About Tobacco Free Florida

In November 2006, Florida voters overwhelmingly approved a state constitutional amendment, Article X, Section 27, that called for establishing a comprehensive tobacco education and use prevention program using a percentage of the state’s tobacco settlement fund. As a result, Tobacco Free Florida (TFF) launched in 2007. TFF is administered through the Florida Department of Health’s Bureau of Tobacco Free Florida and funded by money derived from the state’s tobacco settlement agreement with the major tobacco companies in 1997. These tobacco lawsuits were intended to punish cigarette makers for decades of fraud and racketeering, and to help states pay for Medicaid and other public health expenses to cover sick smokers. Florida was among three other states – Texas, Mississippi and Minnesota – that reached a settlement with the tobacco industry before the Master Settlement Agreement of 1998 between the other 46 states, Washington, D.C., Puerto Rico and the Virgin Islands.

Guiding Principles

A mandate of the constitutional amendment is that the TFF program follows the Centers for Disease Control and Prevention (CDC) Best Practices for Comprehensive Tobacco Control Programs. This guide helps states plan and establish evidence-based comprehensive, sustained, and accountable tobacco control programs that prevent and reduce tobacco use. Following these principles, TFF reaches millions of Floridians through hard-hitting media campaigns, public relations, social media, evidence-based tobacco cessation services, grassroots initiatives, county-level grants that advance tobacco-free policies, a youth-led movement called Students Working Against Tobacco (SWAT), a youth prevention campaign, THE FACTS NOW, school-based interventions, and surveillance and evaluation to ensure effectiveness.

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Results

Comprehensive tobacco control programs like TFF work. The program has resulted in a significant decrease in smoking rates among both adults and teens in the state, leading to billions of dollars and countless lives saved.

  • Tobacco Free Florida has helped reduce tobacco use throughout the state. In 2006, the Florida adult smoking rate was 21%. In 2017, the most recent data available, it stands at 16.1%. 1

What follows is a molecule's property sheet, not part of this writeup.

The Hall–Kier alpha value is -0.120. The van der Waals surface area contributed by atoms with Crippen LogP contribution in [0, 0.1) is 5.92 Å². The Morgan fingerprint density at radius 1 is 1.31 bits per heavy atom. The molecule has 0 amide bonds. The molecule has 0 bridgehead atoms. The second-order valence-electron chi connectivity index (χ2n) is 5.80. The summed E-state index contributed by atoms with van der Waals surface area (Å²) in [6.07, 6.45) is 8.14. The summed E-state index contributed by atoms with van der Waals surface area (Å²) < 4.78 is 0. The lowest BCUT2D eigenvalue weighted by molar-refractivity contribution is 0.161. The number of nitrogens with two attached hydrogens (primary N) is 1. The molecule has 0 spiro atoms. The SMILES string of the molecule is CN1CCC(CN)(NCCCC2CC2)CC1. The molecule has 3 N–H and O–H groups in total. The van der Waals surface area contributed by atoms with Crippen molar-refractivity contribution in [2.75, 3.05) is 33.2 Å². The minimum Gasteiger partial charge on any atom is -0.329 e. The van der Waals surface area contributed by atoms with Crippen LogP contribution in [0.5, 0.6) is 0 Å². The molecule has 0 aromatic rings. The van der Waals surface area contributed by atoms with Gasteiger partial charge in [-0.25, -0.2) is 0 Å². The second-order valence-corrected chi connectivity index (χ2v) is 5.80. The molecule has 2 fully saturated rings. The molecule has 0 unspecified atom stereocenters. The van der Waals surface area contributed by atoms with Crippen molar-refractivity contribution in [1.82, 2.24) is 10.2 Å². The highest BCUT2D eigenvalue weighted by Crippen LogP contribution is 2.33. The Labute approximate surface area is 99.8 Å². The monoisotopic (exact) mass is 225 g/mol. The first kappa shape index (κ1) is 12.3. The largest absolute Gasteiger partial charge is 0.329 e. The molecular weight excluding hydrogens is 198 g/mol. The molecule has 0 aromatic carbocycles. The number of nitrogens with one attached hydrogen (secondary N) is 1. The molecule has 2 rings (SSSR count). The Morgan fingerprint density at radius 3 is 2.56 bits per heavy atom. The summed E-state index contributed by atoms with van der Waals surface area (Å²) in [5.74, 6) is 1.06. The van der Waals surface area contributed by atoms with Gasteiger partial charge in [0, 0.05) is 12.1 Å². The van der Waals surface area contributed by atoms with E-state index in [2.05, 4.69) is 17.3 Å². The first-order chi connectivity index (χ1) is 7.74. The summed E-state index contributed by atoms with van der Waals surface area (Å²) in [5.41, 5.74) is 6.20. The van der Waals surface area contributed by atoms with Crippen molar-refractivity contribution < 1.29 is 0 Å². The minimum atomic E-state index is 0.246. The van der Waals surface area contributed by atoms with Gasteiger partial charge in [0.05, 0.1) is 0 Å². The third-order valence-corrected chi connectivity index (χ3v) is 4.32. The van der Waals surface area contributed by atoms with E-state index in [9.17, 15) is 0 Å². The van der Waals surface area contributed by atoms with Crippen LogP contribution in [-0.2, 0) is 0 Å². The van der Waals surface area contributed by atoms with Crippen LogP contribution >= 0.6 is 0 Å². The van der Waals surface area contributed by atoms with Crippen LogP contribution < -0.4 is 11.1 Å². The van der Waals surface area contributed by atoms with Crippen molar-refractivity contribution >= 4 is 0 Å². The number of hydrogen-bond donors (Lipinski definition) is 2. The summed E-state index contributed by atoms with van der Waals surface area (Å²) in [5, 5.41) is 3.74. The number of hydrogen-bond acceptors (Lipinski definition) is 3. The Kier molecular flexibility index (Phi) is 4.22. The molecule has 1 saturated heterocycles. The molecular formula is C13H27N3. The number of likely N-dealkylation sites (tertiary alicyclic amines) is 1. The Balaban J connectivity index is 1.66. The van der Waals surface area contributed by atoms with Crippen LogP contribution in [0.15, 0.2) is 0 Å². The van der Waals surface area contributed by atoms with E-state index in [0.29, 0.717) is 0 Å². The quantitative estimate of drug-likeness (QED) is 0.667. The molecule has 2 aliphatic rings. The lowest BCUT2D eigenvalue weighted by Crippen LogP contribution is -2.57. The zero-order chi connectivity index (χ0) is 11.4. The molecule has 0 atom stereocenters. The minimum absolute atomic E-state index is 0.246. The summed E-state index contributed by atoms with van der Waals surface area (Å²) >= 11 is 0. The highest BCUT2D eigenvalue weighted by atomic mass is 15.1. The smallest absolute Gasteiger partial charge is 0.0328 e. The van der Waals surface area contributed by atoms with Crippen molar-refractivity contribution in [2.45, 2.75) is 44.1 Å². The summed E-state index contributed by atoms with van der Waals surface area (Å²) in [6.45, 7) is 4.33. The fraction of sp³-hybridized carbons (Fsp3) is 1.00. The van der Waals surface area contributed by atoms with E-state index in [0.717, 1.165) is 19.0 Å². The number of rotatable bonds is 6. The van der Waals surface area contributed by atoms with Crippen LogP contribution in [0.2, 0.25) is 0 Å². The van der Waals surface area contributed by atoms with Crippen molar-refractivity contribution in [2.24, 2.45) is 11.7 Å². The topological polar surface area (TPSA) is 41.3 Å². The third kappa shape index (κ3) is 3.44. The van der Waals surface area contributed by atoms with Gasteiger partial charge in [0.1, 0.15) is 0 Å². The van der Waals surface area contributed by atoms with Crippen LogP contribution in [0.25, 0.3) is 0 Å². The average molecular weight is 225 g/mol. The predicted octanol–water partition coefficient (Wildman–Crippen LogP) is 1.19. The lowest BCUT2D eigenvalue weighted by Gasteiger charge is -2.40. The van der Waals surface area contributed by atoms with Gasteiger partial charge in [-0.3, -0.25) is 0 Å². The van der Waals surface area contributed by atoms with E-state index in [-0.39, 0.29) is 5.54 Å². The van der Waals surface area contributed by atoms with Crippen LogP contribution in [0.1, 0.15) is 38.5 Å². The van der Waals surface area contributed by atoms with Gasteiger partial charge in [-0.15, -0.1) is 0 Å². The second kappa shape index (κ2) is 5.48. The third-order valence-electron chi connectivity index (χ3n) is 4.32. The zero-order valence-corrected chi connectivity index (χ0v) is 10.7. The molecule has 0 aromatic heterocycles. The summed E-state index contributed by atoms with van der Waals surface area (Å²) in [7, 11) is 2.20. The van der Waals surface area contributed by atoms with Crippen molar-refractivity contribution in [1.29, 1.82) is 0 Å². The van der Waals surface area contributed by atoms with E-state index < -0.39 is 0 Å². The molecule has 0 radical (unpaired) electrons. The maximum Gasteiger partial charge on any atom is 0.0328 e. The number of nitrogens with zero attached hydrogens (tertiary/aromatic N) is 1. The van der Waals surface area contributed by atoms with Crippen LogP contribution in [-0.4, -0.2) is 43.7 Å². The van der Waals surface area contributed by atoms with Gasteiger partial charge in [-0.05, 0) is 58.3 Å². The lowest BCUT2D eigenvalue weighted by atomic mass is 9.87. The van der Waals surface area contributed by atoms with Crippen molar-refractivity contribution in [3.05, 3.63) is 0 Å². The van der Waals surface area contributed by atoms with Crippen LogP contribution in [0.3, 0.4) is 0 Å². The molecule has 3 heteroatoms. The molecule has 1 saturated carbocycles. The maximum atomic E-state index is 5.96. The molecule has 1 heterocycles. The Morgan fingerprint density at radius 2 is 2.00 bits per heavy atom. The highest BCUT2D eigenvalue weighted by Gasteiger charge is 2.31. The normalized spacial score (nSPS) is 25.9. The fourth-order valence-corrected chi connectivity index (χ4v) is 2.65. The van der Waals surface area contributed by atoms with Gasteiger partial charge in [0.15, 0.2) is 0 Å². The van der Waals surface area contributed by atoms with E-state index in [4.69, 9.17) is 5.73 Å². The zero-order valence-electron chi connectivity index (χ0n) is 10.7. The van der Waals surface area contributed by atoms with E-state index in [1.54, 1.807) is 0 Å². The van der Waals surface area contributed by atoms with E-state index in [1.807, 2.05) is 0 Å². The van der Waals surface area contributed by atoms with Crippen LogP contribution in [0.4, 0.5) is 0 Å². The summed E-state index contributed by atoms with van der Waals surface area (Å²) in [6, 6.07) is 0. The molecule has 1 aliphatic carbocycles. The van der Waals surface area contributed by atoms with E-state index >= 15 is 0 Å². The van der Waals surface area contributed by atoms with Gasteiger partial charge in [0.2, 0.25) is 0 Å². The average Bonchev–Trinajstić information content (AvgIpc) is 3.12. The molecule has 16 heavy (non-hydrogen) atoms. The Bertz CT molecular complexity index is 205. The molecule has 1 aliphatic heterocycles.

• Since its establishment, Tobacco Free Florida’s free services have helped more than 212,000 Floridians quit.
  • Since 2007, the youth (ages 11-17) cigarette smoking rate has been cut by more than 75%: from 10.6% in 2006 to 2.2% in 2018. 2, 3
  • The reduction in Florida adult smoking rates from 2007 to 2015 resulted in approximately $17.7 billion in savings in smoking-related health care costs across the state. 4

The Fight Against Tobacco

Florida’s leading cause of preventable disease and death is smoking. 5 Changing behaviors related to tobacco is critical in Florida, where about 2.7 million adults still smoke. 6 If current smoking rates continue, 270,000 Florida children alive today who are younger than 18 years of age will die prematurely as a result of smoking. 7

Since TFF’s hard-hitting advertising launched, quit attempts across the state have increased and the campaign has been linked to reducing relapses among those who quit. Exposure to the program’s messaging has also caused positive shifts in smokers’ attitudes towards quitting. 8

You can double your chances of quitting tobacco with the help of Tobacco Free Florida’s free tools and services. To learn more, click here.

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1 16.1 percent (or 2,552,747) Florida adults smoke were current cigarettes: Centers for Disease Control and Prevention (CDC). Behavioral Risk Factor Surveillance System Prevalence and Trends Data

2 Florida Youth Tobacco Survey (FYTS), Florida Department of Health, Bureau of Epidemiology, 2006.

3 Florida Youth Tobacco Survey (FYTS), Florida Department of Health, Bureau of Epidemiology, 2018.

4 Mann, Nathan M, Nonnemaker, James M., Thompson, Jesse. “Smoking-Attributable Health Care Costs in Florida and Potential Health Care Cost Savings Associated with Reductions in Adult Smoking Prevalence.” 2016.

5 U.S. Department of Health and Human Services. The Health Consequences of Smoking —50 Years of Progress: A Report of the Surgeon General. Atlanta, GA: U.S. Department of Health and Human Services, Centers for Disease Control and Prevention, National Center for Chronic Disease Prevention and Health Promotion, Office on Smoking and Health, 2014.

6 16,787,520 adults ages 18+ in Florida (2017 Census). 16.1% of 16,787,520 equals 2,702,791 Florida adults. Source: https://www.census.gov/quickfacts/fl

7 Penn State. “Potential Costs and benefits of Smoking Cessation for Florida..” 30 April 2010. Web. http://www.lung.org/stop-smoking/tobacco-control-advocacy/reports-resources/cessation-economic-benefits/reports/FL.pdf

8 Centers for Disease Control and Prevention. Best Practices for Comprehensive Tobacco Control Programs—2014. Atlanta: U.S. Department of Health and Human Services, Centers for Disease Control and Prevention, National Center for Chronic Disease Prevention and Health Promotion, Office on Smoking and Health, 2014.



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